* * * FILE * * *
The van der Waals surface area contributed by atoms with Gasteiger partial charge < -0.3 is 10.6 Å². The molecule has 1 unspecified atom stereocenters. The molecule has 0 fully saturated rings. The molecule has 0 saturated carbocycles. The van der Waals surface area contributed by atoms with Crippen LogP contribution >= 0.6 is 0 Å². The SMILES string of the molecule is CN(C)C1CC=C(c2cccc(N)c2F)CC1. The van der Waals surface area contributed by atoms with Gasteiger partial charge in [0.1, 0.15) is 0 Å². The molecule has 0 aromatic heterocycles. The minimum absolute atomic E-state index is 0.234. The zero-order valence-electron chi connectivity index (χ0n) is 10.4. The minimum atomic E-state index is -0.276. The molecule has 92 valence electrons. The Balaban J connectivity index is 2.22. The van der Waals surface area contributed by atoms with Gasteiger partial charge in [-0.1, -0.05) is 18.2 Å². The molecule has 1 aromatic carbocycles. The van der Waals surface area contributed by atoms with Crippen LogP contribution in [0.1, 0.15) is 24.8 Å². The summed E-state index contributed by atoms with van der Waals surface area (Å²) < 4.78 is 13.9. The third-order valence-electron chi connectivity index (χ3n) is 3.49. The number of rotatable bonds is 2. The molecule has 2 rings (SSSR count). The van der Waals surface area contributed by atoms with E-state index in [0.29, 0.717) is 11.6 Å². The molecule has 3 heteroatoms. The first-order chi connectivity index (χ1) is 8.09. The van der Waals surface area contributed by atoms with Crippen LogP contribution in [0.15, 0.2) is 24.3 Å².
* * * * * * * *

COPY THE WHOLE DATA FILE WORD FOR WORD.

The van der Waals surface area contributed by atoms with Gasteiger partial charge < -0.3 is 10.6 Å². The molecule has 1 unspecified atom stereocenters. The molecule has 0 fully saturated rings. The molecule has 0 saturated carbocycles. The van der Waals surface area contributed by atoms with Crippen LogP contribution >= 0.6 is 0 Å². The SMILES string of the molecule is CN(C)C1CC=C(c2cccc(N)c2F)CC1. The van der Waals surface area contributed by atoms with Gasteiger partial charge in [0.1, 0.15) is 0 Å². The molecule has 0 aromatic heterocycles. The minimum absolute atomic E-state index is 0.234. The zero-order valence-electron chi connectivity index (χ0n) is 10.4. The minimum atomic E-state index is -0.276. The molecule has 92 valence electrons. The Balaban J connectivity index is 2.22. The van der Waals surface area contributed by atoms with Gasteiger partial charge in [-0.1, -0.05) is 18.2 Å². The molecule has 1 aromatic carbocycles. The van der Waals surface area contributed by atoms with Crippen LogP contribution in [0.1, 0.15) is 24.8 Å². The summed E-state index contributed by atoms with van der Waals surface area (Å²) < 4.78 is 13.9. The third-order valence-electron chi connectivity index (χ3n) is 3.49. The number of rotatable bonds is 2. The molecule has 2 rings (SSSR count). The van der Waals surface area contributed by atoms with E-state index in [0.29, 0.717) is 11.6 Å². The molecule has 3 heteroatoms. The first-order chi connectivity index (χ1) is 8.09. The van der Waals surface area contributed by atoms with Crippen LogP contribution in [0.15, 0.2) is 24.3 Å².